a small dog smelling orange flowers

Spring is on its way!

Keep Your Pets Safe from Poisonous Plants

March 19th marks the first day of spring. As the weather begins to warm up you may get the urge to get outside and start planting. Or if you don’t fancy gardening perhaps you may decide to simply add some plants to the inside of your home.  Spring is also a great time to go out hiking or on walks. However, with spring comes many plants that are toxic to pets. So, before you grab your spade, run off to your local nursery or head out for a hike, be sure you know which plants to avoid.

Iowa Wildflowers Poisonous to Pets

Poison Ivy 

Identifying poison ivy and other poisonous plants | Iowa DNR

Wild Parsnip

Identifying wild parsnip and other poisonous Iowa plants | Iowa DNR

Stinging Nettles

How to avoid stinging nettles and other poisonous plants | Iowa DNR

Visit this link to the Iowa Department of Natural Resources for more information about these plants.

When hiking or walking, if your dog is allowed to run off without a leash you cannot control what plants they come in contact with. Therefore, you should keep your dog on a leash. We also urge you to keep your cats indoors or create an outside enclosure to keep them safe. There are cat fences and catios such as those made by The Purrfect Fence. Or you can build your own such as shown by catiospaces.com. Some people have even managed to train their cats to walk on a leash. But this takes time, training and patience as covered in this video from the New York Times. 

Toxic Garden & House Plants

Both toxic and safe plants for the house and garden are numerous. We will not try to list them all here. But you can access the lists from the ASPCA. The most important factor in choosing plants for your garden or home is to check first before adding any. If you have just moved into a new home find out if any of the plants in your garden are toxic. If any are toxic, you can either barricade your pet from them or put them out of reach. Or if necessary, remove them altogether. It is vital to keep your pet safe from toxic and life-threatening plants.


Don’t overlook fertilizers! Most commercial fertilizers are toxic to pets. For example, they contain varying amounts of nitrogen, phosphorus and potassium (potash). These are indicated by the three numbers on the packaging, for example, 30-10-10. They may also contain minerals that can be toxic in large concentrations.  Additionally, they may contain herbicides, pesticides, and fungicides which increases the risk of poisoning. While small amounts of fertilizer ingested may only result in mild stomach upset, larger amounts ingested can result in severe poisoning. Large amounts of meal-based fertilizers ingested may also form a concretion in the stomach resulting in a bowel obstruction or severe and painful inflammation of the pancreas. On the other hand, there are safe fertilizers you can use. One of the best is compost and if you make your own it’s free. Visit gardeningknowhow.com for more information on toxic fertilizers and safe fertilizers.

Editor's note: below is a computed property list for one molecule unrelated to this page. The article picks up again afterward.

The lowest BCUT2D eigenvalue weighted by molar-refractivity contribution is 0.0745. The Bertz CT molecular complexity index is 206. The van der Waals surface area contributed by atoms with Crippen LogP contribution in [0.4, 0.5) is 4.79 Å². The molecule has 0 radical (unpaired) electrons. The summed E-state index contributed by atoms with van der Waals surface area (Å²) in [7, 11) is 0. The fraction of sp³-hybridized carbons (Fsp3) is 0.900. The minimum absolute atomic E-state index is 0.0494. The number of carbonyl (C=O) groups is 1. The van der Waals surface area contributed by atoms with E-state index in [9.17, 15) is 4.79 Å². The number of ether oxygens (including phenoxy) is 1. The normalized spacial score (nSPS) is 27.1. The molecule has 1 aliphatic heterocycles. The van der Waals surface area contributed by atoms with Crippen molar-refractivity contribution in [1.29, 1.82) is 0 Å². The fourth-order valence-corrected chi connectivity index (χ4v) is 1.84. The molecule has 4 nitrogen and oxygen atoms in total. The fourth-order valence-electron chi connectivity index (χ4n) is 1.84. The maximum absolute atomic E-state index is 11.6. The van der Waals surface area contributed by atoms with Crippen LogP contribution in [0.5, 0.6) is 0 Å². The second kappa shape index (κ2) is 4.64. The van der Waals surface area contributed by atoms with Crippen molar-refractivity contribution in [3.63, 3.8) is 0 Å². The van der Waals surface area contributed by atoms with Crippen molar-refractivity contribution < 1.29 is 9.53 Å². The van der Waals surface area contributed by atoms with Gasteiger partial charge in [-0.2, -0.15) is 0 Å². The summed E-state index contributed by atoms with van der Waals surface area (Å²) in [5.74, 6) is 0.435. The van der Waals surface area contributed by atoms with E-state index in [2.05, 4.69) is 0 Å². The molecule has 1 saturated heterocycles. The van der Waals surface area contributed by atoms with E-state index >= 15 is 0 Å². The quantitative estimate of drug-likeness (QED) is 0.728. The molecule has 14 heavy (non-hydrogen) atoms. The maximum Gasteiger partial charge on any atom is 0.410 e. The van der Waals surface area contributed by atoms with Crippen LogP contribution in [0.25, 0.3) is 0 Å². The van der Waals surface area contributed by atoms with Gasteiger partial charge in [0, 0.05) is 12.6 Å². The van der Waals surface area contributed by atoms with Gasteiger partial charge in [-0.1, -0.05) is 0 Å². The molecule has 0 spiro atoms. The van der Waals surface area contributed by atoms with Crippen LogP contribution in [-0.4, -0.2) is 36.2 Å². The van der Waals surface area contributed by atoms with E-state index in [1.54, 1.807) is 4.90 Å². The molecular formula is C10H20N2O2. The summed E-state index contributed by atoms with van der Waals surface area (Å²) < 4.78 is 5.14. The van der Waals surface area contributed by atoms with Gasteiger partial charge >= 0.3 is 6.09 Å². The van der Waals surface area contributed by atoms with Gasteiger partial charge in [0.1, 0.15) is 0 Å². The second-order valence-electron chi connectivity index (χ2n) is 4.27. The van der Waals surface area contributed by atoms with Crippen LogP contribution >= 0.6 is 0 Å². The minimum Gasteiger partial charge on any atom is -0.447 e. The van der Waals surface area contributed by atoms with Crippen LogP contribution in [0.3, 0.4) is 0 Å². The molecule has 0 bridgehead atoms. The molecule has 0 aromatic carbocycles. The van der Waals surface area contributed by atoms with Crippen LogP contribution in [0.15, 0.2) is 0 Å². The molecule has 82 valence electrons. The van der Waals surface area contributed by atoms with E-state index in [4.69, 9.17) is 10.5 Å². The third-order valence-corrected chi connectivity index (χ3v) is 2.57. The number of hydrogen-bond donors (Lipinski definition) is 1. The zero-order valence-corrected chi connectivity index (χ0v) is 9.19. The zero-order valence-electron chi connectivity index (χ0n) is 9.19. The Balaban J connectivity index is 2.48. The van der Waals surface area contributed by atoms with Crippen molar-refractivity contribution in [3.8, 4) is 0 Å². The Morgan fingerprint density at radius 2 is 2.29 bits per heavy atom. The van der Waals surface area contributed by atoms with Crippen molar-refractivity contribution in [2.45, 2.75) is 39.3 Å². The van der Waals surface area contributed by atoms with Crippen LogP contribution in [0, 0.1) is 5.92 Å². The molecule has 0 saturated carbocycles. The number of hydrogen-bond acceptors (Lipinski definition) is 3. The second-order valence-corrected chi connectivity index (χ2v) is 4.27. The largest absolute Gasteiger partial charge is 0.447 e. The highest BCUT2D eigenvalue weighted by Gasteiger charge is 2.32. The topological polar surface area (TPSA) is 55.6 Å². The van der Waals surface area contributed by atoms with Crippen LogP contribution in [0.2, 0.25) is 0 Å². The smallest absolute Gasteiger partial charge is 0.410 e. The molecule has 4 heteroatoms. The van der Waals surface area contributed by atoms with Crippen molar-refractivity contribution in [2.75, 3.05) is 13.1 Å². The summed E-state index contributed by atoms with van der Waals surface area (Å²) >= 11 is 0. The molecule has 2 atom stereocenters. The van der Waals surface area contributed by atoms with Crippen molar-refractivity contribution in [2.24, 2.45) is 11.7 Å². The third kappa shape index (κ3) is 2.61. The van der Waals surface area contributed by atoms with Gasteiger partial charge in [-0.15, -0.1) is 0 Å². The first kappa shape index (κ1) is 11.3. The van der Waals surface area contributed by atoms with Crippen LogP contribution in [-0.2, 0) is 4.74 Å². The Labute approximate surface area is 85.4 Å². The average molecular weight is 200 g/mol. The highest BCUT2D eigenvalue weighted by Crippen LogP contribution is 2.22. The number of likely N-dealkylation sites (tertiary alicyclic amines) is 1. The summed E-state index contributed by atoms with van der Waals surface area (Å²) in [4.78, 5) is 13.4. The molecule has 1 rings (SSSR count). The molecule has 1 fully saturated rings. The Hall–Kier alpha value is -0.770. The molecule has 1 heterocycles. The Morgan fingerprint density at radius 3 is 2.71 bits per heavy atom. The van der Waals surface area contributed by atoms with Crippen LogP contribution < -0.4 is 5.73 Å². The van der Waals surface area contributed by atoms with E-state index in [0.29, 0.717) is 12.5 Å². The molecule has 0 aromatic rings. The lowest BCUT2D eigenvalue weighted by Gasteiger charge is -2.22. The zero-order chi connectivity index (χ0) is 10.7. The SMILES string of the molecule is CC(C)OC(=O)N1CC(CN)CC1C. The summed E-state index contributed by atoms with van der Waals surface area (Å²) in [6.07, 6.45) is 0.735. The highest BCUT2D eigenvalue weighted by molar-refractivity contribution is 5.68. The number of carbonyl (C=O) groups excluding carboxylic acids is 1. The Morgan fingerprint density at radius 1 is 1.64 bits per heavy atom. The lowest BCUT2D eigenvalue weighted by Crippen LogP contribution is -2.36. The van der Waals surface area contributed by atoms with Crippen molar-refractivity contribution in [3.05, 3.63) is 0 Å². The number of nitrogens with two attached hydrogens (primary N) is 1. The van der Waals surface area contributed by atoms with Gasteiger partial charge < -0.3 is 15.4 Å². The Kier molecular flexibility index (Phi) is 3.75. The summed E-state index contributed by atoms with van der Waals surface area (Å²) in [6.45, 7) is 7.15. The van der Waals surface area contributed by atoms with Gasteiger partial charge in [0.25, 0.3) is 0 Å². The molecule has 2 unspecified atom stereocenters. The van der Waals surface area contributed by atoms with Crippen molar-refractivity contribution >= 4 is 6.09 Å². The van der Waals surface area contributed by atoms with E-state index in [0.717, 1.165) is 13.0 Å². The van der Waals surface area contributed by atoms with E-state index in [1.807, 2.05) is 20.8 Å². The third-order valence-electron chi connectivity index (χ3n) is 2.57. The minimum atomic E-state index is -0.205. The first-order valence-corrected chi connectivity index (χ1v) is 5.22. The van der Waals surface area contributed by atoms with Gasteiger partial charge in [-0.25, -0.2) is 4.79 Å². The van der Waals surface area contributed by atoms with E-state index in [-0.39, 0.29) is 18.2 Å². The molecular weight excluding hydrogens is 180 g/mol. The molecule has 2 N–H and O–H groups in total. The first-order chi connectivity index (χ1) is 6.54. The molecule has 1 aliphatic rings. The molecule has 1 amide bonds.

Common signs of poisoning to watch for:

  • Nausea
  • Vomiting (acute or delayed onset)
  • Diarrhea
  • Seizures
  • Blood in the stool
  • Lethargy
  • Loss of appetite
  • Bruising
  • Nosebleeds
  • Irregular heartbeat
  • Inability to urinate
  • Drooling
  • Abnormal posture due to abdominal pain
  • Difficulty breathing
  • “Muddy” colored gums

If you think your pet was exposed to fertilizer or toxic plants contact us or Pet Poison Helpline for treatment recommendations. 


Dr. Tammy Stevenson